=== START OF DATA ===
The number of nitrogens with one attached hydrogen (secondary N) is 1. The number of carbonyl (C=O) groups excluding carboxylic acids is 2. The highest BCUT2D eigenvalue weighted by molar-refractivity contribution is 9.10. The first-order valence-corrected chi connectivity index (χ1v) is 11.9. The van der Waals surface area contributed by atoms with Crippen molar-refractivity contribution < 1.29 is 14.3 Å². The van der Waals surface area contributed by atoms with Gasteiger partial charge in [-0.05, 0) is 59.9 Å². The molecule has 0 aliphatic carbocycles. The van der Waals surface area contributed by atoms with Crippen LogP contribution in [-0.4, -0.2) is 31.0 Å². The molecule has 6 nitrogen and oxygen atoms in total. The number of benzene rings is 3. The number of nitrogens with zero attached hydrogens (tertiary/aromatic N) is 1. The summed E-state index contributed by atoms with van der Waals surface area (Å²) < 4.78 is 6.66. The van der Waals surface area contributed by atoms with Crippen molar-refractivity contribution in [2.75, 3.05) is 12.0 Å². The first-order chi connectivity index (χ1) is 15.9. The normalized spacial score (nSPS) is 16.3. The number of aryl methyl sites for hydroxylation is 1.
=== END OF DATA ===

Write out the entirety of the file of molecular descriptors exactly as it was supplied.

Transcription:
The number of nitrogens with one attached hydrogen (secondary N) is 1. The number of carbonyl (C=O) groups excluding carboxylic acids is 2. The highest BCUT2D eigenvalue weighted by molar-refractivity contribution is 9.10. The first-order valence-corrected chi connectivity index (χ1v) is 11.9. The van der Waals surface area contributed by atoms with Crippen molar-refractivity contribution < 1.29 is 14.3 Å². The van der Waals surface area contributed by atoms with Gasteiger partial charge in [-0.05, 0) is 59.9 Å². The molecule has 0 aliphatic carbocycles. The van der Waals surface area contributed by atoms with Crippen LogP contribution in [-0.4, -0.2) is 31.0 Å². The molecule has 6 nitrogen and oxygen atoms in total. The number of benzene rings is 3. The number of nitrogens with zero attached hydrogens (tertiary/aromatic N) is 1. The summed E-state index contributed by atoms with van der Waals surface area (Å²) < 4.78 is 6.66. The van der Waals surface area contributed by atoms with Crippen molar-refractivity contribution in [2.75, 3.05) is 12.0 Å². The first-order chi connectivity index (χ1) is 15.9. The normalized spacial score (nSPS) is 16.3. The number of aryl methyl sites for hydroxylation is 1.